Paul, in particular, has punched above his weight class on defense. Always a fire hydrant in the post and a steal-hunting opportunist, the 6-foot-1 floor general has spent plenty of time this season checking bigger forwards like Tobias Harris, Joe Ingles, Paul George, Brandon Ingram, and even LeBron James. It’s working: Oklahoma City forces turnovers on 15 percent of opponents’ offensive plays in CP3-SGA-Schröder minutes, a roughly top-10 mark, and allows just 97.3 points per 100 possessions, stingier than the league-best Bucks. That the guards are backstopped by OKC’s excellent center tandem—mobile concrete slab Adams, who is holding opponents to 52.5 percent shooting on attempts at the rim, and spidery chaos agent Nerlens Noel, who is one of just five players with more than 50 blocks and 30 steals, and the league leader in defensive box plus-minus—helps matters. So does a focus on making teams play in the half court: Only 9 percent of opponents’ possessions against that trio start in transition, an elite number, with OKC preventing run-outs through a combination of quickness and floor balance.

Oh, yeah, there’s another thing that helps keep opponents out of transition: making the other team start by taking the ball out of the basket.

OKC’s three-guard groups blitz defenses, cranking up the tempo to a warp-speed 108.7 possessions per 48 minutes, miles above the Bucks’ league-leading pace. They keep you on your heels, stringing together pick-and-roll after pick-and-roll to take advantage of Paul’s mastery of the midrange, Schröder’s lightning-fast first step and improved 3-point shot (a career-best 35.5 percent on 5.1 tries per game), and the unique undulating rhythm of Gilgeous-Alexander, whom Noel recently described as “a slick, smooth criminal,” which seems just about right … except for the part about the song entering the world a decade before SGA did.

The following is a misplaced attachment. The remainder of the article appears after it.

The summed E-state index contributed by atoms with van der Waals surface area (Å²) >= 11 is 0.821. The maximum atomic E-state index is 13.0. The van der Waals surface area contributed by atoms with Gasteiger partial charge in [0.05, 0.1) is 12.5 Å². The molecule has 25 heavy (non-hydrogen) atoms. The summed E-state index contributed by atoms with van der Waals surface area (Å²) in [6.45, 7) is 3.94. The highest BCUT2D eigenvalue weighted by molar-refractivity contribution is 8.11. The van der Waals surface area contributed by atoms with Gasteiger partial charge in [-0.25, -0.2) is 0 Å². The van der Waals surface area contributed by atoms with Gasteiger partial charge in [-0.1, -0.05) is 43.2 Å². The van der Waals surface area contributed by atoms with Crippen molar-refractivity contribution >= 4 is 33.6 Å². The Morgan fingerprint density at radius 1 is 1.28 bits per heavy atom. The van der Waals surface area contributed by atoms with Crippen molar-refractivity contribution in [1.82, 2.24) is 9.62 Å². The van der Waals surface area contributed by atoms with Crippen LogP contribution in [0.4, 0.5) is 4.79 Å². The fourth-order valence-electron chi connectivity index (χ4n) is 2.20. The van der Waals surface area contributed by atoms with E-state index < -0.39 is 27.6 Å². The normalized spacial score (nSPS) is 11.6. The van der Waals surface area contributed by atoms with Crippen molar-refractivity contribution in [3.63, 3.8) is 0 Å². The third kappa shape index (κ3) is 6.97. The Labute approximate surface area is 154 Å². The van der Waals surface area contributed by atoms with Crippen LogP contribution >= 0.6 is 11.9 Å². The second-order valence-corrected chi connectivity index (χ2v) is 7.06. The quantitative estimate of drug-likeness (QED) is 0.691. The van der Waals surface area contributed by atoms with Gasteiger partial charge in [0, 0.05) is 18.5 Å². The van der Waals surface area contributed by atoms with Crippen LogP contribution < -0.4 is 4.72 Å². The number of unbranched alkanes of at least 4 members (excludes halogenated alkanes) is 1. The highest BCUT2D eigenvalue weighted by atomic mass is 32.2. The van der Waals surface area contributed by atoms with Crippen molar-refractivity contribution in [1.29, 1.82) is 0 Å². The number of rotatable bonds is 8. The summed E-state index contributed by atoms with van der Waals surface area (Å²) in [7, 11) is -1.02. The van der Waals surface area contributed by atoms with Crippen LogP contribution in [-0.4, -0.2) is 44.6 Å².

With Adams screening, diving, and crashing the offensive glass—nobody who has played at least 500 minutes is pulling down a higher share of his team’s misses than the hirsute Kiwi—and Gallinari punishing switches against smaller or slower defenders alongside all that perimeter playmaking, the Thunder become awfully tough to stop. How tough? The Mavericks’ no. 1–ranked offense averages 115.5 points per 100 possessions. CP3-SGA-Schröder lineups average 125.

“We have so many weapons on the court toward the end of the game that teams can’t really load up, and they can’t take certain people away from us because it leads to other things for us,” Gilgeous-Alexander recently told reporters.